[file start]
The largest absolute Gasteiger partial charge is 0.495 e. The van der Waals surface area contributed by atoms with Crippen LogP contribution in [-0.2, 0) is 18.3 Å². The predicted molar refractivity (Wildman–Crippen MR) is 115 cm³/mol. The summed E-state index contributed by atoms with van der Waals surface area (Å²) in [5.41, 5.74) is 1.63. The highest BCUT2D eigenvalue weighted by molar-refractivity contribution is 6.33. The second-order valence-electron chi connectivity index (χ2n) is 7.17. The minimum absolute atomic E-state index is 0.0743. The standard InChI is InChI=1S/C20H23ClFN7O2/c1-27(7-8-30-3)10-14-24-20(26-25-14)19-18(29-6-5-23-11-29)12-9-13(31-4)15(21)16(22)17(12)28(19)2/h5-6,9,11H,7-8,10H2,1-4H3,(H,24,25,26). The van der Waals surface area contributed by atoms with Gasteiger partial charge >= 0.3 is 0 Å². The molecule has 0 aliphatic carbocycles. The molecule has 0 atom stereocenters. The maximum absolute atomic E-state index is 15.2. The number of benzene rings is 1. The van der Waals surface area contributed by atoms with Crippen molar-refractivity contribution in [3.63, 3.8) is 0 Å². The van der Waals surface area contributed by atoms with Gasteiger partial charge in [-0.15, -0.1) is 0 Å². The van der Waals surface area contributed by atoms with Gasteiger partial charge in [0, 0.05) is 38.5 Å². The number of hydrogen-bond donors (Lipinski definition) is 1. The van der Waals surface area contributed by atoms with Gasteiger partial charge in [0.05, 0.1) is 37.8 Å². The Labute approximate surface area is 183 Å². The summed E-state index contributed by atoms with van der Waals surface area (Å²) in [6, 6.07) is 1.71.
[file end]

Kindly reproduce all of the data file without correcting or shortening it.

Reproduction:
The largest absolute Gasteiger partial charge is 0.495 e. The van der Waals surface area contributed by atoms with Crippen LogP contribution in [-0.2, 0) is 18.3 Å². The predicted molar refractivity (Wildman–Crippen MR) is 115 cm³/mol. The summed E-state index contributed by atoms with van der Waals surface area (Å²) in [5.41, 5.74) is 1.63. The highest BCUT2D eigenvalue weighted by molar-refractivity contribution is 6.33. The second-order valence-electron chi connectivity index (χ2n) is 7.17. The minimum absolute atomic E-state index is 0.0743. The standard InChI is InChI=1S/C20H23ClFN7O2/c1-27(7-8-30-3)10-14-24-20(26-25-14)19-18(29-6-5-23-11-29)12-9-13(31-4)15(21)16(22)17(12)28(19)2/h5-6,9,11H,7-8,10H2,1-4H3,(H,24,25,26). The van der Waals surface area contributed by atoms with Gasteiger partial charge >= 0.3 is 0 Å². The molecule has 0 aliphatic carbocycles. The molecule has 0 atom stereocenters. The maximum absolute atomic E-state index is 15.2. The number of benzene rings is 1. The van der Waals surface area contributed by atoms with Crippen molar-refractivity contribution in [3.63, 3.8) is 0 Å². The van der Waals surface area contributed by atoms with Gasteiger partial charge in [-0.15, -0.1) is 0 Å². The van der Waals surface area contributed by atoms with Gasteiger partial charge in [0, 0.05) is 38.5 Å². The number of hydrogen-bond donors (Lipinski definition) is 1. The van der Waals surface area contributed by atoms with Gasteiger partial charge in [0.05, 0.1) is 37.8 Å². The Labute approximate surface area is 183 Å². The summed E-state index contributed by atoms with van der Waals surface area (Å²) in [6, 6.07) is 1.71.